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Big Tech could be harder to control after climate ruling

The Supreme Court’s latest ruling on climate change could weaken efforts by federal agencies to rein in the tech industry, which has been largely unregulated for decades as the government has tried to keep pace with the changes brought about by the internet.

In a narrowly detailed 6-3 decision of the EPA, the court ruled Thursday that the EPA does not have broad authority to reduce emissions of power plants that contribute to global warming. The precedent is widely expected to call for a challenge to other rules set by government agencies.

“Each agency will face new hurdles in the wake of this confusing decision,” said Alexandra Givens, president and CEO of the Center for Democracy and Technology, a Washington-based digital rights nonprofit. “But hopefully the agencies will continue to do their jobs and move forward.”

The Federal Trade Commission, in particular, has been pursuing a robust agenda in consumer protection, data privacy and tech industry competition under a leader appointed by President Joe Biden last year.

Biden’s choices for the five-member Federal Communications Commission were also tracking stronger “network neutrality” protections that would ban Internet providers from slowing down or blocking access to websites and apps that don’t pay for premium service.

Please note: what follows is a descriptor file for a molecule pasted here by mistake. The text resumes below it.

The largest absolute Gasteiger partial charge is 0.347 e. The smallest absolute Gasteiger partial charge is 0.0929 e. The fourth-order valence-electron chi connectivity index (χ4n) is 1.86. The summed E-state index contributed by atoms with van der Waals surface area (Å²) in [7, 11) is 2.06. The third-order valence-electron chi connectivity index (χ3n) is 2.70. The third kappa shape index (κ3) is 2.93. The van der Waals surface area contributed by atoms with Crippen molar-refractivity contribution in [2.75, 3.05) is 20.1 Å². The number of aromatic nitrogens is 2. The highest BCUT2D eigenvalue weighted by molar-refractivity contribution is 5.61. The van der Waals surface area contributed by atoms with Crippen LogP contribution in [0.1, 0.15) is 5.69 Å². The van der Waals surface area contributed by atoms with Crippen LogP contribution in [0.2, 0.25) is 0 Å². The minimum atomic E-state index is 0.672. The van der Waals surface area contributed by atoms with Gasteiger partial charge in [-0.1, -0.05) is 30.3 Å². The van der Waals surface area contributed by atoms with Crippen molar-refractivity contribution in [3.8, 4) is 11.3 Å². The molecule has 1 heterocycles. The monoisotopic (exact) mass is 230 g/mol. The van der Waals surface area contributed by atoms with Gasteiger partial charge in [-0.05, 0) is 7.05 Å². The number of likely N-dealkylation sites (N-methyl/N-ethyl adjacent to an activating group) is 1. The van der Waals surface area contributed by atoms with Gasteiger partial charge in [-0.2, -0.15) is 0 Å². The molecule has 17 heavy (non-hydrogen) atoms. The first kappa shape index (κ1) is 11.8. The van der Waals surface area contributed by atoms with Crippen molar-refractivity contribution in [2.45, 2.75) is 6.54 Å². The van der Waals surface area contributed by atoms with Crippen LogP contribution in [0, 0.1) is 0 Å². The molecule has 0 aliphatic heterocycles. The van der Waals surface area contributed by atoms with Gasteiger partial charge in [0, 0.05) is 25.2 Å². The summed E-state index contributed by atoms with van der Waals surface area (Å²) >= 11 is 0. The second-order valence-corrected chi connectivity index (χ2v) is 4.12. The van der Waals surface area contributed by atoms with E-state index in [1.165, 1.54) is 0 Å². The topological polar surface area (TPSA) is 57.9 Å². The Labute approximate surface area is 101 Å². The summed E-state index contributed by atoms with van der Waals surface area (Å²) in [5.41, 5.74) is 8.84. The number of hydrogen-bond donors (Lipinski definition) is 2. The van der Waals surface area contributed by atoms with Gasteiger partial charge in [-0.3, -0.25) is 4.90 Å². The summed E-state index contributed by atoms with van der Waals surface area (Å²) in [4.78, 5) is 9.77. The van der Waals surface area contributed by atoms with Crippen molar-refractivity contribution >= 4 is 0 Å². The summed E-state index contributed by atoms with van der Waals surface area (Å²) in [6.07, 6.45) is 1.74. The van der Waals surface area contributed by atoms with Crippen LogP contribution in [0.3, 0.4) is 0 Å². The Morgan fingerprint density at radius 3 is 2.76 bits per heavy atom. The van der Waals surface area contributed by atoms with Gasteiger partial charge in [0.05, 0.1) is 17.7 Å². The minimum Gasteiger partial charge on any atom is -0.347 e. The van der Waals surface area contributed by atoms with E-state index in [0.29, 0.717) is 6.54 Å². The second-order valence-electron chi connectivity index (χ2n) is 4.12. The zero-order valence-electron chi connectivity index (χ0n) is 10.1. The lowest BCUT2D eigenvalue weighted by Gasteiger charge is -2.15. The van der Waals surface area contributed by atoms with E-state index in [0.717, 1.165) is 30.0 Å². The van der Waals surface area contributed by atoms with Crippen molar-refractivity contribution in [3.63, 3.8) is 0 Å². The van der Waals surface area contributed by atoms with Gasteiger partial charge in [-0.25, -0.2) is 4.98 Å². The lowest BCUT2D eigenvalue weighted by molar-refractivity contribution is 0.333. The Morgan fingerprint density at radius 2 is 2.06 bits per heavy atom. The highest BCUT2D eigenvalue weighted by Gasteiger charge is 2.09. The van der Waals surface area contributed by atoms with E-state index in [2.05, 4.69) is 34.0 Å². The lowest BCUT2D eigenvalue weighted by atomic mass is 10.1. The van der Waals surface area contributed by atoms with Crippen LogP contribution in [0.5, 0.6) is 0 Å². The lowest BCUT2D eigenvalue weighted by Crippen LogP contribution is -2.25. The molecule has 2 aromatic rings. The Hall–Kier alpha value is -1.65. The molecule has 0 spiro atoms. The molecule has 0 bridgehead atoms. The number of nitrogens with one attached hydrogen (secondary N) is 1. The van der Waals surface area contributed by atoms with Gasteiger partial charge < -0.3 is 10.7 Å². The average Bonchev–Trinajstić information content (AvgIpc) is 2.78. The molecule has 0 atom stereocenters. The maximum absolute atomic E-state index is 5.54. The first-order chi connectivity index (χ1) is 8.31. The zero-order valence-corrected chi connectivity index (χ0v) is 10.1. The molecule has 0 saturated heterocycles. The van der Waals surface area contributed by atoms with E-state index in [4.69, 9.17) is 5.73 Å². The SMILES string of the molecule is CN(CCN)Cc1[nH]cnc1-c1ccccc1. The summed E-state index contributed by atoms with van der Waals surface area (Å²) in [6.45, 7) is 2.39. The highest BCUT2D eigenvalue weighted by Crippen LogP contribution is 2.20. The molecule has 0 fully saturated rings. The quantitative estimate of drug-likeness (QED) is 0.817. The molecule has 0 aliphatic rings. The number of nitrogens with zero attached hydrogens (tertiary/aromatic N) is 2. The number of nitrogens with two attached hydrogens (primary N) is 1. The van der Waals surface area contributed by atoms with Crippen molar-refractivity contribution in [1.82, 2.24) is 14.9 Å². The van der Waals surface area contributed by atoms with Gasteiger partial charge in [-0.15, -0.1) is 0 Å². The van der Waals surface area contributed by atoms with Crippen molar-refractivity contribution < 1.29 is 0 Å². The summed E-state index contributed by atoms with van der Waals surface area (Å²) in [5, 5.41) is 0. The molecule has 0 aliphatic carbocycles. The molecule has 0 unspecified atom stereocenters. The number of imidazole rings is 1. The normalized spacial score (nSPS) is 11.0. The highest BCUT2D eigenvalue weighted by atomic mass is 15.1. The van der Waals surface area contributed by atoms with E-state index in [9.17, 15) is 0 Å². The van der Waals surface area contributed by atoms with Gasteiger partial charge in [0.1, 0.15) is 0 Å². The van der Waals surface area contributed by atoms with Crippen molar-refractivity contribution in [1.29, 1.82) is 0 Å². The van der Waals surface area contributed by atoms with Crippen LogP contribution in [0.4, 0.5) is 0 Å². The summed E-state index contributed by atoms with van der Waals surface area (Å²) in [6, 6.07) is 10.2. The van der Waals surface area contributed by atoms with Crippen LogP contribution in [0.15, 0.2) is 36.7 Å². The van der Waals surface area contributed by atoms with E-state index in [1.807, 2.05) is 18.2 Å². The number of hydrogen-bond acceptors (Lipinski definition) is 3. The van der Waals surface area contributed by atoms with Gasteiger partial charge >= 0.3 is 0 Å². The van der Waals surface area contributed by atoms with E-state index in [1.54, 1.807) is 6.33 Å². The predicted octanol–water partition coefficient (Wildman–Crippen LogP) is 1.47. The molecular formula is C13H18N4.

Referee instills fear

A former FTC chief technical officer during President Donald Trump’s administration said the ruling is likely to instill some fear in lawyers at the FTC and other federal agencies about how far they can go in setting new rules that affect business.

said Neil Chilson, now a fellow of the libertarian-leaning organization Stand Together, founded by billionaire industrialist Charles Koch.

Givens disputed, arguing that many agencies, especially the FTC, have clear authority and should be able to withstand lawsuits inspired by the EPA’s decision. She noted that Chief Justice John Roberts, who wrote the opinion, has repeatedly called it an “exceptional” situation.

Givens is among technology advocates who are calling for Congress to act quickly to enact laws that protect digital privacy and other technical issues. But she said laws typically remain in the books for decades, and it’s unrealistic to expect Congress to burden each new technical development that questions an agency’s mandate.

“We need a democratic system where Congress can give specialized agencies the power to address issues as they arise, even when those issues are unexpected,” she said. “The government literally can’t work with Congress to legislate every twist and turn.”

Enabled by Congress in the 1970s to deal with “unfair or deceptive” business practices, the Federal Trade Commission has been at the forefront of Biden’s state at the government level to boost competition in some industries, including big tech, healthcare, and agriculture. Target set includes hearing aid prices, airline baggage charges, and “USA Product” labels on food.